Lighting in computer graphics is a very important element in creating images. It takes a while of experimenting with different types of lights and settings to get good results, but there is one basic setup that can also be used as a starting point.
The basic approach is one used for lighting real world video scenes. It is known as a "3 point" light setup since it involves 3 light sources.
The first light source named the "key" light is the main light for the scene. It is usually placed about 45 degress above and to the side of the camera. This provides overall light so you can see your objects etc...
The second light is known as the "back" or "top" light. Place this light above and slightly behind the center of your scene. In video this is used to show highlights on a persons hair so you can tell where the back of their head is. In this case, it provides a similar function so that you can see the back parts of objects. This is typically set at about 2 times the key lights intensity, though for computer graphics a setting equal to or less than that of the key is usually enough.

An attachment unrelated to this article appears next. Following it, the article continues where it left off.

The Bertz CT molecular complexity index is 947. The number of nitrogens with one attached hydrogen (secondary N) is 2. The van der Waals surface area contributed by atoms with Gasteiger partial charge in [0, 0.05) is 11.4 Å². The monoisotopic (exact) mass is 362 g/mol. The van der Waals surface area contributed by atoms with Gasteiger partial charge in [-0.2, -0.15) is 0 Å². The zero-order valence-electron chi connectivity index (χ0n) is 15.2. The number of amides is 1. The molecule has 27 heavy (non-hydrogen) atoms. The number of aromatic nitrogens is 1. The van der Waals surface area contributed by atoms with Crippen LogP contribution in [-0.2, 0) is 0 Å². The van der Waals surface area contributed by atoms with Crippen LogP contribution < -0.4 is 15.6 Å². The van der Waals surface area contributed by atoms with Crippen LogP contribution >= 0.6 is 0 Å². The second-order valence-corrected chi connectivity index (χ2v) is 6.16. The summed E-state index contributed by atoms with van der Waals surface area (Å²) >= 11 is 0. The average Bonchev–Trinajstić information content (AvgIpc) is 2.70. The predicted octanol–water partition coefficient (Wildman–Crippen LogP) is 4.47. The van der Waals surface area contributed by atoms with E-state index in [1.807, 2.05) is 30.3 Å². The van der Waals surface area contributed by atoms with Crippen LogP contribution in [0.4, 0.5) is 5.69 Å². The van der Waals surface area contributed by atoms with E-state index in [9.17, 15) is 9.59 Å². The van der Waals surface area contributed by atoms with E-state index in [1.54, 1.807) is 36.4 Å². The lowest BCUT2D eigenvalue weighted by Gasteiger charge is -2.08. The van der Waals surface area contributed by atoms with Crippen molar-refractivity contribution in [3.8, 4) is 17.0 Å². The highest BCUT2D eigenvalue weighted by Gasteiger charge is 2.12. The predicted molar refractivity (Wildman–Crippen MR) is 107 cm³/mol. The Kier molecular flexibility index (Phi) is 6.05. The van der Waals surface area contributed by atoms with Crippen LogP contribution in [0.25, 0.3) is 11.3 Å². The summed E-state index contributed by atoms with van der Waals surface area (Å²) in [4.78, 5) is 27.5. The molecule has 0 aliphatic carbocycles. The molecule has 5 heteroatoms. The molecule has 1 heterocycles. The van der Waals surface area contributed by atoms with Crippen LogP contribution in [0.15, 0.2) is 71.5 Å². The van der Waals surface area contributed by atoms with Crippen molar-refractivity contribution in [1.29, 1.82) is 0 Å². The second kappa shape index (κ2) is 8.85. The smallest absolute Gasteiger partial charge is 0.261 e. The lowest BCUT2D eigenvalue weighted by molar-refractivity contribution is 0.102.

The final light is the "fill" light. This is usually placed at a 45 degress angle below and to the side of the camera so that it is on the opposite side of the "key" light. This light should be dim and possible colored and diffused to give some illumination to any part of the scene not covered fromt the other lights. For rendering this means lowering the intensity and or making the light "diminish in intensity".
With this setup there should be an improvement over any rendering using just one light. As a test setup a ground and a stationary object. (The typical chrome ball with cool highlights on a checkered ground works well here) Render once scene with just one light (the key light only). Then add the other 2 or more fill lights and re- render it. There should be a big difference.
Also, don't forget that lights can be colored, can cast shadows and can be "conical spotlights". All this can be used to give greater value to your scene.